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The Minnesota Department of Transportation projects a $12 billion shortfall over the next 20 -- just to maintain the current road and bridge system. Illustration.

Minnesota must find ways to pay for new roads

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Brainerd Dispatch
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Minnesota must find ways to pay for new roads
Brainerd MN 506 James St. / PO Box 974 56401

ST. PAUL - When drivers for UFC Farm Supply make deliveries across southern and western Minnesota, they get a first-hand look at the sorry condition of the state's roads.


Based in Maple Plain, Minn., the agricultural cooperative delivers heating oil and propane, fertilizer and light equipment like skid steer loaders. On rough, roads, going the speed limit can be hard on drivers and equipment, company vice president Dean Meyer said. That slows them down.

"They'll drive even slower and that takes away your efficiency, your ability to deliver product on a timely fashion," he said.

Meyer's concern about the condition of the roads reflects widespread concern in Minnesota, where many want new construction. The demand presents a dilemma for policy leaders, as the Minnesota Department of Transportation projects a $12 billion shortfall over the next 20 -- just to maintain the current road and bridge system.

To make matters worse, state transportation officials project that gas tax revenue, the largest funding stream for road and bridge projects, will decline as people drive less and cars become more fuel efficient.

Meanwhile, the campaign for governor has so far focused largely on jobs, taxes and health care.

During his first term, Gov. Mark Dayton declined to make any changes to transportation funding and repeatedly rejected calls for a gas tax increase to help pay for more projects. But he said he would make transportation a key issue in a second term.

Dayton, who has said he has no plans to raise other taxes if he wins, won't rule out a tax increase to pay for transportation projects.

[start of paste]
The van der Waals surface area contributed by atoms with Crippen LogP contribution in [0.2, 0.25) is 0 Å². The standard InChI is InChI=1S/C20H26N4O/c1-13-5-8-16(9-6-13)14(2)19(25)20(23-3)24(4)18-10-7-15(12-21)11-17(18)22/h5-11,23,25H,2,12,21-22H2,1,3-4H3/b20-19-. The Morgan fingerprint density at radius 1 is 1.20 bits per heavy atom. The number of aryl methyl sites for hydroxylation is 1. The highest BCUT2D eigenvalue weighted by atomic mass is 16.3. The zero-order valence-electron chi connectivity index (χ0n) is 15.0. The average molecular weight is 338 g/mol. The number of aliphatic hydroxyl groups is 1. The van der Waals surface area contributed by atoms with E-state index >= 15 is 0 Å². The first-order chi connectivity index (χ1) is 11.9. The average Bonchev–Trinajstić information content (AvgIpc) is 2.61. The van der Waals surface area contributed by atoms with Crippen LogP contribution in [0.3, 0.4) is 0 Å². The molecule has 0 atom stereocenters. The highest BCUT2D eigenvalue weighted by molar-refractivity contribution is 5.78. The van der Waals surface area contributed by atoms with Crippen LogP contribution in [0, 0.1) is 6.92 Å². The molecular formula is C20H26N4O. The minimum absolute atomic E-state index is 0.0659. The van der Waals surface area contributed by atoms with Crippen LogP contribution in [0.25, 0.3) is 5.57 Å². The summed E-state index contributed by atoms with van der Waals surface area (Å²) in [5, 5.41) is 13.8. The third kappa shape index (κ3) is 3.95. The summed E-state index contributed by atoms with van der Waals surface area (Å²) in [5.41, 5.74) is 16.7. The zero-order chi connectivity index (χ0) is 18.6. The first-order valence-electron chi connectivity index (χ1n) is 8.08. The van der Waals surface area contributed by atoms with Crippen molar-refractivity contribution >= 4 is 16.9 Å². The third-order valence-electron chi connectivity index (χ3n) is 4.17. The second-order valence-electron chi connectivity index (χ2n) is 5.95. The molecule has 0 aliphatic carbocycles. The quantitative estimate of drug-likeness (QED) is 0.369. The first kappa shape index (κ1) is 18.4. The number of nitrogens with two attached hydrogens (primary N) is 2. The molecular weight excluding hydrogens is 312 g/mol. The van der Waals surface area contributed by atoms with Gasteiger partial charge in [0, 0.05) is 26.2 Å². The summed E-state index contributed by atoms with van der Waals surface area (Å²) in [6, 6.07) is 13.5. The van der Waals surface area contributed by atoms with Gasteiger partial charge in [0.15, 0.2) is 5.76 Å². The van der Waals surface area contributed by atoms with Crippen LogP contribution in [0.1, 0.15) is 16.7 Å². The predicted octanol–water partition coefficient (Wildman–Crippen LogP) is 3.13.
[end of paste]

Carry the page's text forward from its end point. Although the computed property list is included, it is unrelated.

"There's no free lunch. The federal government isn't going to increase its investment in highways and roads and bridges and public transit to any significant degree, so it’s going to have to come from within."

Dayton wouldn't specify whether he would support a gas tax hike, a sales tax dedicated to transportation or other alternatives. He said, however, that he wants the public and the Legislature to consider the options before the 2015 legislative session.

"But these people who say we'll be able to increase our investment in transportation at no additional cost to anyone are living on another planet," Dayton said.

Hennepin County Commissioner Jeff Johnson, the Republican nominee for governor, said Minnesota does not need a gas tax increase. Instead, he said the state's transportation problem could be solved by reprioritizing spending.

"All of the energy and focus now is on every form of transportation but roads and bridges, whether it's light rail or commuter rail or high speed rail or street cars or bike trails or sidewalks or something else," Johnson said. "Everything has moved above it on the list of priorities and that’s backwards. Our priority has to be on our roads and bridges. If we do that there will be plenty of money."

Hannah Nicollet, the Independence Party candidate for governor, isn't ruling out a tax hike to pay for transportation projects. But first, she said, transportation funding should be focused on roads and bridges.

"We pool all of the money and we just reprioritize it to roads and bridges, and if we end up short after majoring in the majors then we can look at a gas tax increase or something of the like," she said.

The Legislature will also have a major say in determining transportation funding. Republicans have resisted tax hikes of any kind and the Minnesota Chamber of Commerce says it won't support a revenue increase until the Department of Transportation can demonstrate it is using the money it has now as efficiently as possible.

While politicians debate how to pay for improvements, those whose jobs depend on good roads, bridges and transit say the transportation has been ignored long enough.

"It seems like it has definitely fallen among deaf ears for the most part," Meyer said. "It hasn't felt like there has been a sense of urgency whatsoever."